Natural Toxins In Food

What are natural toxins?

  • Natural toxins are toxic compounds that are naturally produced by living organisms.
  • These toxins are not harmful to the organisms themselves but they may be toxic to other creatures, including humans, when eaten.
  • These chemical compounds have diverse structures and differ in biological function and toxicity.
  • Some toxins are produced by plants as a natural defense mechanism against predators, insects or microorganisms.

1. Aquatic bio toxins

  • Toxins formed by algae in the ocean and fresh water are called algal toxins.
  • Algal toxins are generated during blooms of particular naturally occurring algal species.
  • Shellfish such as oysters are more likely to contain these toxins than fish.
  • Algal toxins can cause diarrhea, vomiting, tingling, paralysis and other effects in humans, other mammals or fish.

2. Cyanogenic glycosides

  • Cyanogenic glycosides are phyto toxins (toxic chemicals produced by plants) which occur in at least 2000 plant species, of which a number of species are used as food in some areas of the world.
  • Cassava, sorghum, stone fruits, and almonds are especially important foods containing cyanogenic glycosides.

In humans, the clinical signs of intoxication can include:-

  • Rapid respiration, drop in blood pressure, headache, stomach pains, vomiting, diarrhea, mental confusion, followed by coma.

3. Furocoumarins

  • These toxins are present in many plants such as  citrus plants (lemon, lime) and some medicinal plants.
  • Furocoumarins are stress toxins and are released in response to stress, such as physical damage to the plant.
  • Some of these toxins can cause gastrointestinal problems in susceptible people. Furocoumarins are phototoxic, they can cause severe skin reactions under sunlight (UVA exposure).

4. Lectins

  • Many types of beans contain toxins called lectins, and kidney beans have the highest concentrations – especially red kidney beans.
  • Few as 4 or 5 raw beans can cause severe stomachache, vomiting and diarrhea.
  • Lectins are destroyed when the dried beans are soaked for at least 12 hours and then boiled vigorously for at least 10 minutes in water.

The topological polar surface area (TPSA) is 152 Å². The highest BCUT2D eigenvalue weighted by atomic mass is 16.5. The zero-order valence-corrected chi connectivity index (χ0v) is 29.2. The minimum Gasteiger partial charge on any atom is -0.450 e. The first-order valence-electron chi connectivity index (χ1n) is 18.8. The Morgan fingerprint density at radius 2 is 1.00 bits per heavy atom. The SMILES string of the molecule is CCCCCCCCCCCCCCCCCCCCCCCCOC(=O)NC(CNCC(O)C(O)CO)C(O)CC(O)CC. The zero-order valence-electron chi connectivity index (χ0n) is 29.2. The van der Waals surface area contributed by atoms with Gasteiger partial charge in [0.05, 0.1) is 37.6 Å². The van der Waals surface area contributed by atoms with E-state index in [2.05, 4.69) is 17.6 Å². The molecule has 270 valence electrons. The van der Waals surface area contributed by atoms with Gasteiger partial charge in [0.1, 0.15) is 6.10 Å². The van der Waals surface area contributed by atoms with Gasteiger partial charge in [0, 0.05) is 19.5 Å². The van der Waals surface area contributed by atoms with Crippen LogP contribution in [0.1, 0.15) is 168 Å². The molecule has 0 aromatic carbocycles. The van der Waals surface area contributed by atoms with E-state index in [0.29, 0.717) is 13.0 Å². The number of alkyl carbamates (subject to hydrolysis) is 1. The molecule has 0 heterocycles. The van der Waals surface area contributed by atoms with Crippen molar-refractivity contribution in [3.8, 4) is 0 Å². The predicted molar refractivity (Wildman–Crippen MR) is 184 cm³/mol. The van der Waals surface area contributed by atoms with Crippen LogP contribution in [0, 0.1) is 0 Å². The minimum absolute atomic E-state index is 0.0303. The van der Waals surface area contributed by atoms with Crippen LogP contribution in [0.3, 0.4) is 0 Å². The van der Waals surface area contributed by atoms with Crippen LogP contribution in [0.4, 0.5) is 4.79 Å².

• Tinned and canned kidney beans have already had this process applied and so can be used without further treatment.
Red Kidney Beans

5. Solanines and chaconine

  • All solanacea plants, which include tomatoes, potatoes, and eggplants, contain natural toxins called solanines and chaconine.
  • Higher concentrations are found in potato sprouts and bitter-tasting peel and green parts, as well as in green tomatoes.
  • To reduce the production of solanines and chaconine it is important to store potatoes in a dark, cool and dry place, and not to eat green or sprouting parts.
Potato Sprouts

6. Poisonous mushrooms

  • Wild mushrooms may contain several toxins, such as muscimol and muscarine, which can cause vomiting, diarrhea, confusion, visual disturbances, salivation, and hallucinations.
  • Onset of symptoms occurs 6–24 hours or more after ingestion of mushrooms. Fatal poisoning is usually associated with delayed onset of symptoms which are very severe, with toxic effect on the liver, kidney and nervous systems.
Wild Mushroom

The world’s most poisonous mushroom

Amanita phalloides

  • Amatoxins in Amanita phalloides, commonly known as the death cap mushroom, are responsible for 90% of the world’s mushroom-related fatalities.
Amanita phalloides

7. Mycotoxin

  • A mycotoxin is a toxic secondary metabolite produced by organisms of the fungus kingdom and is capable of causing disease and death in both humans and other animals.
  • The term ”mycotoxin” is usually reserved for the toxic chemical products produced by fungi that readily colonize crops.

8. Puffer fish

  • The Puffer fish is considered the second most poisonous vertebrate on Earth. (First prize goes to the tiny golden poison frog  of Colombia)
  • The toxin responsible for puffer fish’s deadly character is called tetrodotoxin.
  • It’s found in the puffer fish’s skin, its liver & reproductive organs.
  • Tetrodotoxin is a neurotoxin.
  • Almost all puffer fish contain tetrodotoxin, a substance that makes them foul tasting and often lethal to fish.
  • To humans, tetrodotoxin is deadly, up to 1200 times more poisonous than cyanide. There is enough toxin in one puffer fish to kill 30 adult humans, and there is no known antidote.
  • Chef must have special license to cut this fish and chef must be well trained. (more about puffer fish)

How can people minimize the health risk from natural toxins?

When it comes to natural toxins it is important to note that they can be present in a variety of different crops and foodstuff.  In a usual balanced, healthy diet, the levels of natural toxins are well below the threshold for acute and chronic toxicity.

  • Not assume that if something is ‘natural’ it is automatically safe.
  • Throw away bruised, damaged or discolored food, and in particular mouldy foods.
  • Throw away any food that does not smell or taste fresh, or has an unusual taste.
  • Only eat mushrooms or other wild plants that have definitively been identified as nonpoisonous.


05/05/2020 by @cheflakey

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